(1.) The Commissioners shall make statutes and regulations for the University of London in general accordance with the scheme of the Report hereinbefore referred to, but subject to any modifications which may appear to them expedient after considering any representations made to them by the Senate or Convocation of the University of London, or by any other body or persons affected.
(2.) In framing such statutes and regulations, the Commissioners shall see that provision is made for securing adequately the interests of collegiate and non-collegiate students respectively.
(3.) Statutes and regulations made under this Act shall have effect notwithstanding anything in any Act of Parliament, charter, deed, or other instrument.
THE BISHOP OF LONDON moved to insert at the end of the clause, after the word "instrument,"—
Provided that no statutes or regulations shall inflict any disability on any college or institution on account of its religious character.
The reason for the Amendment was that-the Bill was so drawn as practically to guide the Commissioners in framing their statutes to inflict a very serious disability upon King's College. This disability would put King's College at a great disadvantage as compared with the other institutions that would probably enter the University. King's College was entirely a Church College. They had power to provide a conscience clause; and that power had been exercised, and no student of the college was now required to attend any religious instruction or observance to which he conscientiously objected. The late Government, on the ground that King's College was a Church College, refused to them any share of the Parliamentary grant; but this Resolution of the Treasury had been rescinded, and they did now receive a share of the grant exactly on the same footing with all the
other colleges of University rank in England. He thought that would be sufficient guarantee that when the Act forming this University was introduced the same policy would be pursued, and that what was done in regard to the grant would also be done in the Act that was to permanently establish the character of the new University. But it was not so. The Bill was so framed as to direct the Commissioners in all their proceedings to have regard to the Report of the Commissioners who inquired into the University system and the need of a University for London. In that Report the Commissioners were equally divided on the important point of whether or not King's College, being a Denominational College, should be put on the same level with the other colleges. The Report was agreed to, however, with a protest. He did nut think it was right that King's College should be expected to enter into the new University on a different footing from the rest, and therefore he had proposed the Amendment in order to prevent any disability from being inflicted on the college on account of its religious character. He asked, in other words, that the same thing should be done in regard to this University instruction as was done at the present moment in regard to elementary education. The Imperial Government knew no distinction, in the matter of grant, between Denominational Elementary Schools and schools that were not Denominational; and he did not think it, was logically consistent to deal with elementary education in one way and University education in another way. He did not think they ought to be content with anything less than the Amendment he had moved.
§ THE DUKE OF DEVONSHIRE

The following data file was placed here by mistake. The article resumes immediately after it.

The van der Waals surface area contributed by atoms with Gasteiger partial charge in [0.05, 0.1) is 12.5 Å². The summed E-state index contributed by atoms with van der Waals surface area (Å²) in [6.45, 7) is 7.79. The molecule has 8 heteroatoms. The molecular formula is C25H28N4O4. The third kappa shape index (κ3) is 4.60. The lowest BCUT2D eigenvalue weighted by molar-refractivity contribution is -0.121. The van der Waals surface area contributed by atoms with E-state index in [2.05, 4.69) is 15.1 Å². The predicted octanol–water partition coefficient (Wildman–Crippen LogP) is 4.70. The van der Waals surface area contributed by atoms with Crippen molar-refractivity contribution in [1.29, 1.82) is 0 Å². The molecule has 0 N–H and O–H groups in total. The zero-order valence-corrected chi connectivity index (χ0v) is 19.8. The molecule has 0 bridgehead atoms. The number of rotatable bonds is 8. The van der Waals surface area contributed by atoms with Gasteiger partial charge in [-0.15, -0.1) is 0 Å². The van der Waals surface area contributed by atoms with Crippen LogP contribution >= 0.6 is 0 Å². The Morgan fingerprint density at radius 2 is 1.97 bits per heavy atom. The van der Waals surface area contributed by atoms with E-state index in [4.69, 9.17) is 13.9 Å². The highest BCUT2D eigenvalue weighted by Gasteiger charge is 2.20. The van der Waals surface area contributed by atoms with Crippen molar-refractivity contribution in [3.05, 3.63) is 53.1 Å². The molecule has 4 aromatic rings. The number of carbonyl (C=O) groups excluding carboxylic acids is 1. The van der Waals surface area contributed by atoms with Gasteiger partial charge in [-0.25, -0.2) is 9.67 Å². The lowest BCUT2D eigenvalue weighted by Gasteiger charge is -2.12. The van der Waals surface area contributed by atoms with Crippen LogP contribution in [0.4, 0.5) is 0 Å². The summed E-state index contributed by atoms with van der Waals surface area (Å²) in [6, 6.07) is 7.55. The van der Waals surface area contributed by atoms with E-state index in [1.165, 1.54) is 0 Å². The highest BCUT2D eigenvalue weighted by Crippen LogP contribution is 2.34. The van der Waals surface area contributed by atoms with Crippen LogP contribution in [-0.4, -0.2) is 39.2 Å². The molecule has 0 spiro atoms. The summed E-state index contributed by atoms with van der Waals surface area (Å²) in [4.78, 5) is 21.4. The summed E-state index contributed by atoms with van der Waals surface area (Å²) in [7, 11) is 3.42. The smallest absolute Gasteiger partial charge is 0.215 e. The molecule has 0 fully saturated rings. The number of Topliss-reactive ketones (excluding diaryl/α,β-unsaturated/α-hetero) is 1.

said he had perhaps better state more explicitly than the Right Reverend Prelate had done how this question had arisen. In the Report of Lord Cowper's Commission, it was stated that—For some time to come the most effectual means of promoting higher education in London will be by completing and supplementing the resources of existing institutions,subject to a proviso against the grant of money to any University fund for any purpose in respect of which any privilege was granted or any disability 1003 was imposed on account of religious disbelief. That, no doubt, was the recommendation of the Commission; but, unfortunately, and he thought it was very much to be regretted, the grounds of that recommendation were not in any part of the Report discussed. He did not think that, although the statutory Commissioners appointed under this Bill were directed in general terms to frame statutes and regulations for the new University, in general accordance with the recommendations of the Report, they would be in the least precluded from considering any case which might be laid before them by King's College, and from declining to impose upon them any such disability as was feared by the Right Rev. Prelate. He feared, however, that the Amendment which had been moved went somewhat too far for the necessities of the case, that it was couched in terms which were in direct opposition to the spirit of the University Test Act, and that it was absolutely certain that, whatever view the present majority of the House of Commons might take in this matter, if these words were inserted in the Bill in this shape they would raise so much controversy in another place that it would put an end to any possibility, which, perhaps, under any circumstances was a rather remote one, of the Bill being passed this year. Although he could not assent to the adoption of the words proposed by the Right Rev. Prelate, he believed there were other words which he did not think would give rise to any such opposition. The Right Rev. Prelate had referred to the protest which was signed by Bishop Barry, then, he believed, president of King's College, and others, objecting to this proviso. They said:—We hold that a University should be at liberty to accept, if it sees fit, the administration of funds for every University purpose, whatever may be the conditions attached to such administration.He should be perfectly prepared to accept in the form of an Amendment words actually embodying that opinion, and instead of the words which had been proposed, he should suggest that the Right rev. Prelate should accept words to this effect:—Provided that no statute or regulation shall preclude the University from accepting, 1004 if it sees fit, the administration of funds for every University purpose, whatever may be the conditions attached to such administration.He believed those words would entirely meet every possible case that might arise. The University had not at present at its disposal any fund whatever to allot, and any funds it might hereafter be in a position to allot must either be provided by Parliament or from some private source. If it was desired that King's College should share in such assistance, the terms were granted which would admit of the University accepting it. If it was desired by the County Council, also, that the college should share in the advantages of that fund, it would be in their power to make provision to that effect. At the same time, there was no Statute that would enable the particular desire of a donor to be overridden by whomsoever the money was given. He believed the words he had suggested to be a sufficient indication of the intention of Parliament, and he hoped the Right Rev. Prelate would be disposed to adopt them, and not insist upon the adoption of words which were certain to provoke a great deal of contention in another place, and would render it impossible to pass the Bill during the present Session. ["Hear, hear!"]